Tinakely House, Wicklow
Paolo Tullio's Review
There's a habit that restaurant reviewers can easily fall into, and that's always going to newly opened restaurants. It's tempting to do that because each new restaurant is a beacon of hope, it's another possibility for finding that elusive thing -- a perfect meal. We go to newly opened restaurants because even if we don't find that elusive perfection, at least we can let you know about what we did find.
And yet there are restaurants that continue to shine for years, consistently turning out excellent meals. Obviously we can't keep reviewing the same places, but, once in a while, it's a good idea to go back to a place to see how it's been doing.
Tinakilly House opened up as a hotel and restaurant a long time ago, so long ago that I was still running my restaurant at the time. William and Bee Power were the people who opened it and my then wife and I used to eat there when we weren't working in our place. We're talking here of the mid-1980s.
Tinakilly is a fine Victorian house in handsome grounds in Rathnew, Co Wicklow. It was built for Captain Robert Halpin, a seaman whose exploits included laying transoceanic cables. He was the commander of 'The Great Eastern', Isambard Kingdom Brunel's steamship, and Halpin's reward from the British government for his successful cable laying was Tinakilly House.
A long avenue leads to the house from the old N11 and you find the house on a rise with views over the Broadlough to the sea, a fitting view for the Captain.
I went there for dinner this week with my friend Patrick Walsh, a fine artist and a one-time chef who still has a passion for good food. The lobby and way to the restaurant has maritime paintings galore, old maps and memorabilia from a sea-faring life, so even if you didn't know the house's history, you'd have a clue from the surroundings.
The dining room is unmistakably a hotel dining room, with upholstered carvers and dark wood. It has large sash windows all around that allow views of the gardens and let in lots of light. It's laid out on a couple of levels, which breaks up the space, making it seem more intimate.
What brought me back to Tinakilly after many years was their new French chef. His name is Guillaume Lerays and he worked with the great French chef Bernard Loiseau, who ran the three-star La CÃ´te d'Or until his unfortunate suicide.
With a great French pedigree like that, I was keen to see what Guillaume's food tasted like. We took a table by the window and were given some breads and the menu, which was Ã la carte. The first thing I noticed was that most of the starters were €13.50 and the main courses were mostly between €26 and €30, not including potatoes, which added another €3.50.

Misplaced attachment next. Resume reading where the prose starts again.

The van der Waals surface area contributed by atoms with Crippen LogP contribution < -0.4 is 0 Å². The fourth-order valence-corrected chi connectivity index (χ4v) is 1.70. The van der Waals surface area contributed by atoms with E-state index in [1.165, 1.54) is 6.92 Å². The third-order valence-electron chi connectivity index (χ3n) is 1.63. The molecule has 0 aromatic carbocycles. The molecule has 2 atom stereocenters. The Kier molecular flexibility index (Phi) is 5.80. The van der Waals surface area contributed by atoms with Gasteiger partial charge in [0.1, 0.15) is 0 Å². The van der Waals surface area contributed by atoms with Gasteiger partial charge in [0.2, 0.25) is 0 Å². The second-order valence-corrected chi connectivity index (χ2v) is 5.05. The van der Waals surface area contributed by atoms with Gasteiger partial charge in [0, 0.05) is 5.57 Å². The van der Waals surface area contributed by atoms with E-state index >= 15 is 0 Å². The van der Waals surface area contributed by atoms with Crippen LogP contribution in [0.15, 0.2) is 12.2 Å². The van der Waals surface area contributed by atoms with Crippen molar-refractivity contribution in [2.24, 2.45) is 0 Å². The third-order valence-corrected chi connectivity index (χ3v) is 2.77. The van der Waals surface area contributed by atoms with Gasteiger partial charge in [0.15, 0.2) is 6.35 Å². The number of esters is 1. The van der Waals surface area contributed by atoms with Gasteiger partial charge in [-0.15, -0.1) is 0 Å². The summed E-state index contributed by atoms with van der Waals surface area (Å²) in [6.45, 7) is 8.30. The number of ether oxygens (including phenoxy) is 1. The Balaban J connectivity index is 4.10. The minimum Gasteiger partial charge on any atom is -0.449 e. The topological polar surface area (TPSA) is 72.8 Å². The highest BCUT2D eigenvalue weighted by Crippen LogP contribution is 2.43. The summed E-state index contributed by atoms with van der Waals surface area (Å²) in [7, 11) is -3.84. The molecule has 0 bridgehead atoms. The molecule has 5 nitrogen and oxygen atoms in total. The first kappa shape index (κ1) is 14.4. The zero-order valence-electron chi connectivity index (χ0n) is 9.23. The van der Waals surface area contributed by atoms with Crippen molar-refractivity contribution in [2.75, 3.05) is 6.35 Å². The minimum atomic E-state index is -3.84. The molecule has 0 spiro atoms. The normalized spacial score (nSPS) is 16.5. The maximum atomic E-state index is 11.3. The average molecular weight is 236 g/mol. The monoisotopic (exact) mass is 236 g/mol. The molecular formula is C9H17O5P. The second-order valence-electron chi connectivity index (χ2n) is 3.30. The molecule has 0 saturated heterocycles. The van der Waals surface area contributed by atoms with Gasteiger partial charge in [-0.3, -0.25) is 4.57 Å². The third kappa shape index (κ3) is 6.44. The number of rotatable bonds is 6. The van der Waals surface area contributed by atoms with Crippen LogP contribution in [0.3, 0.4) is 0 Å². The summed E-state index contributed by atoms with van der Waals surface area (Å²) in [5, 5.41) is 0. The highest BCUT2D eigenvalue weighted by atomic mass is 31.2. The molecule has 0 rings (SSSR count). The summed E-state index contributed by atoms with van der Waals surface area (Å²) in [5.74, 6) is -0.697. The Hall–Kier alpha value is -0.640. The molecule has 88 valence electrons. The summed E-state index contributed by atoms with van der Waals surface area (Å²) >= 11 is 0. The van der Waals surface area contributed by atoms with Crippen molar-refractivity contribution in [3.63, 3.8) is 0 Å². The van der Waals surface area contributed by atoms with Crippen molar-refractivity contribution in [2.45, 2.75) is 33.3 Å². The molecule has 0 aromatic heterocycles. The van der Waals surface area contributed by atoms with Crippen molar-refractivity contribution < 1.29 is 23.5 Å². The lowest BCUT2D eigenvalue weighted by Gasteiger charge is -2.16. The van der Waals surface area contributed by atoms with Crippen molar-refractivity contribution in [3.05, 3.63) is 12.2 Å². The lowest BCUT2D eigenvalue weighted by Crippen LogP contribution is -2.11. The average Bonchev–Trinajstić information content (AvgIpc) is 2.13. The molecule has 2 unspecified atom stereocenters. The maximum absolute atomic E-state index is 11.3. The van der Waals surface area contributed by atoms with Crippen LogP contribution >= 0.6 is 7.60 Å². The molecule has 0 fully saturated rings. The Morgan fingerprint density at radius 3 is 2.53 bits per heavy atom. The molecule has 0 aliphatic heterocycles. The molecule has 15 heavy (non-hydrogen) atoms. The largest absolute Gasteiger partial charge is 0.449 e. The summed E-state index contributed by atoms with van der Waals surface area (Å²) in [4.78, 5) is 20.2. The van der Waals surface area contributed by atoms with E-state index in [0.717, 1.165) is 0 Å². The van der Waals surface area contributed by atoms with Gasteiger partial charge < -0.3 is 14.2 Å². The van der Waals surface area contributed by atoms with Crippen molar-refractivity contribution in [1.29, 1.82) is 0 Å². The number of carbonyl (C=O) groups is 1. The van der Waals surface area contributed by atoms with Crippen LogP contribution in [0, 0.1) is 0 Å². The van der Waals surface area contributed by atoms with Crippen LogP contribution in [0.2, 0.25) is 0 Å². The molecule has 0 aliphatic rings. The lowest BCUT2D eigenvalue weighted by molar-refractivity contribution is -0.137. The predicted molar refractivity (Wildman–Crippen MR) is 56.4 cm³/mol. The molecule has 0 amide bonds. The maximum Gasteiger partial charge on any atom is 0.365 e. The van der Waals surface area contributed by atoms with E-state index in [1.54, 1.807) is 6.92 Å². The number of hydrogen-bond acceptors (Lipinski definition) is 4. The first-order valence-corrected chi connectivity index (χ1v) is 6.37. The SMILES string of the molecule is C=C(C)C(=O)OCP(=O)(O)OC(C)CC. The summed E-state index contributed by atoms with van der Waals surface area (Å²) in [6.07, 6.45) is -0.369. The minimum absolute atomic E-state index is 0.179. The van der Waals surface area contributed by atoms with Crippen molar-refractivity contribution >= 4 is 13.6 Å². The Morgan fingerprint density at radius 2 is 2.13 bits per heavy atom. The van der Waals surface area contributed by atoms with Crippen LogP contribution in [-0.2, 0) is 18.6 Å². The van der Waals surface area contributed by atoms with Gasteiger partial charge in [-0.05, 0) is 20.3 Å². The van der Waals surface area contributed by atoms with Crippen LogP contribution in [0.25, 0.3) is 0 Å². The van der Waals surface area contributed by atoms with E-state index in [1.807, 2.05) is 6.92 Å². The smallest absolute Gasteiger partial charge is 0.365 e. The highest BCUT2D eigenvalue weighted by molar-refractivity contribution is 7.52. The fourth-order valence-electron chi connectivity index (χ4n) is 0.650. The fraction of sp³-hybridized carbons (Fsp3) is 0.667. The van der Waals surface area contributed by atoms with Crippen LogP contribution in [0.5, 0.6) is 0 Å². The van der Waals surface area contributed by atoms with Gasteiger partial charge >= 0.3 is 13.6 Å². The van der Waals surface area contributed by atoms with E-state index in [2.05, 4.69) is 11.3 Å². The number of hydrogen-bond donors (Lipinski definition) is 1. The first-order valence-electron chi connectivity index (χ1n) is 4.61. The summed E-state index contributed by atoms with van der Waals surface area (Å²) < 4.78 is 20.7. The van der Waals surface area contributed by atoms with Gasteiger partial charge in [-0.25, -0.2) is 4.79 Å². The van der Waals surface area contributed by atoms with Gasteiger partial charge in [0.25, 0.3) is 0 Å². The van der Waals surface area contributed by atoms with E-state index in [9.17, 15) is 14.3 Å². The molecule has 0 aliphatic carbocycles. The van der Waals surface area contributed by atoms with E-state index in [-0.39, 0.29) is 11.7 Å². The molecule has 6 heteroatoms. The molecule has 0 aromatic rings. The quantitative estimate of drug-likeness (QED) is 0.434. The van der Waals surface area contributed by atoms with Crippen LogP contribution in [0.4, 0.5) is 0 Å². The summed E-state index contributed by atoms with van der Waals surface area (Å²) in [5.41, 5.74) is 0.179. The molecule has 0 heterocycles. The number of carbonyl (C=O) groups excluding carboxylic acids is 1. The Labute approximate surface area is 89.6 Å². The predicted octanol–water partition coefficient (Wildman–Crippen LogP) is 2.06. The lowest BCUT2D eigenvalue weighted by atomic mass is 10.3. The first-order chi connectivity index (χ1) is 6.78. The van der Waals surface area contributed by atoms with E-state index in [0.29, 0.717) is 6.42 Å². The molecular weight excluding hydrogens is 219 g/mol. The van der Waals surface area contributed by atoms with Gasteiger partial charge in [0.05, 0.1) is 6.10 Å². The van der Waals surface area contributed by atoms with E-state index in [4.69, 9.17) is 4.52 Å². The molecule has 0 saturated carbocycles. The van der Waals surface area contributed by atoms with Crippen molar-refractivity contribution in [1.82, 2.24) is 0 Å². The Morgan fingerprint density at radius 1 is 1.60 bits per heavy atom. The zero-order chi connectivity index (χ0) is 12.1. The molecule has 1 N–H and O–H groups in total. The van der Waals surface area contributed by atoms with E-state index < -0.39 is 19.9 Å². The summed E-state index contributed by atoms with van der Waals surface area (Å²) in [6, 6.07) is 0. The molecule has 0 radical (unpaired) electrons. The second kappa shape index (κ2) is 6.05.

If you pitch your prices at this level, then you have to provide food that is well above average. Given the chef's provenance, that seemed like a good bet.
I let Pat check out the wine list, as I was the designated driver and he was the desig-nated drinker.
He chose one of the house selections, a Pinot Grigio at €24.50, which was a pleasant enough wine and we had two bottles of sparkling water as well. So our order went like this: scallops followed by grilled halibut for Patrick, and tuna followed by lamb for me.
Our meal began with an amuse bouche, a delicious pastille of reduced lobster stock served with beetroot and frisée leaves on a bed of toast. Delicate, well designed and tasty -- just what an amuse bouche should be.
Our starters arrived and I'll admit I was thinking to myself, "So nouvelle cuisine isn't dead yet". Do you remember the shock when it first arrived on these shores?
The portions were soooo tiny. I'm the first to say 'good food isn't about quantity, it's about quality', but these were small portions. Patrick had a nicely presented plate on which were either two small scallops or one cut in two.
Two rounds of beetroot and two stripes of horseradish purée completed the plate.
I was presented with a small cube of tuna, nicely seared and served on a sweet pepper purée, with three of those large capers that come with their tails.
Delicious as both of these starters were, they were by any standards small. Not a problem if you're a diet-conscious size six, but larger men might find themselves under-fed.
The main courses were somewhat larger, thankfully.
Patrick was presented with a fine piece of halibut that had been cooked Ã point and with it came six white asparagus spears covered in a well-made Hollandaise.
I had half a dozen slices of pink loin of lamb fanned out on the plate with the slow-cooked neck, shredded and formed into a small tian alongside. A row of beans, like a small necklace, divided the meats.
What I did notice about both of these dishes was that there must have been an edict in the kitchen never to overcook vegetables, because the beans on my plate and the asparagus on Patrick's plate were almost totally raw.
Healthy, no doubt, but hard work to eat. And watching Patrick trying to cut his asparagus with a fish knife made for interesting viewing.
We shared a dessert, a crème brÃ»lée, one of Patrick's signature dishes. It was one of the best either of us have eaten. Not fancied up with fruit tastes, just the classic brÃ»lée and very well done, tasting of real vanilla pods.
Another glass of red for Patrick, then espressos and petit fours for both of us ended the meal and brought the bill to €136.50 without service charge.
A good meal, certainly, competently executed as well, but as we talked in the car going home, we agreed no 'wow' factor.
VALUE FOR MONEY 6/10
- Paolo Tullio
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